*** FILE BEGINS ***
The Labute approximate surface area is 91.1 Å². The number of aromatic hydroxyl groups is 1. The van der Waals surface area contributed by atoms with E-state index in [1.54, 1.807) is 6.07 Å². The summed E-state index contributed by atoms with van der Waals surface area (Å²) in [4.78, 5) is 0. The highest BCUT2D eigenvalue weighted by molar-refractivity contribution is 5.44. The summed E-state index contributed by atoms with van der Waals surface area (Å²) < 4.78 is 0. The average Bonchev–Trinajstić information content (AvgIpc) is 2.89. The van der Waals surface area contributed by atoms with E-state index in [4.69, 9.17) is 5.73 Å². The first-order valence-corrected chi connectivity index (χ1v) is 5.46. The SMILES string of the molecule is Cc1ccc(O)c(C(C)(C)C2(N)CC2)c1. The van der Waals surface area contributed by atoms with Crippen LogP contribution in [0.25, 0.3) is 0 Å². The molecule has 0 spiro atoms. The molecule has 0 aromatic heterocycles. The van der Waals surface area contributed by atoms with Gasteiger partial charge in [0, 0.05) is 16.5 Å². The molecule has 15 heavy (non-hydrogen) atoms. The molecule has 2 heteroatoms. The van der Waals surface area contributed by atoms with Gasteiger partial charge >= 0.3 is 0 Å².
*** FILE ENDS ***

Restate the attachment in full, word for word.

The Labute approximate surface area is 91.1 Å². The number of aromatic hydroxyl groups is 1. The van der Waals surface area contributed by atoms with E-state index in [1.54, 1.807) is 6.07 Å². The summed E-state index contributed by atoms with van der Waals surface area (Å²) in [4.78, 5) is 0. The highest BCUT2D eigenvalue weighted by molar-refractivity contribution is 5.44. The summed E-state index contributed by atoms with van der Waals surface area (Å²) < 4.78 is 0. The average Bonchev–Trinajstić information content (AvgIpc) is 2.89. The van der Waals surface area contributed by atoms with E-state index in [4.69, 9.17) is 5.73 Å². The first-order valence-corrected chi connectivity index (χ1v) is 5.46. The SMILES string of the molecule is Cc1ccc(O)c(C(C)(C)C2(N)CC2)c1. The van der Waals surface area contributed by atoms with Crippen LogP contribution in [0.25, 0.3) is 0 Å². The molecule has 0 spiro atoms. The molecule has 0 aromatic heterocycles. The van der Waals surface area contributed by atoms with Gasteiger partial charge in [0, 0.05) is 16.5 Å². The molecule has 15 heavy (non-hydrogen) atoms. The molecule has 2 heteroatoms. The van der Waals surface area contributed by atoms with Gasteiger partial charge >= 0.3 is 0 Å².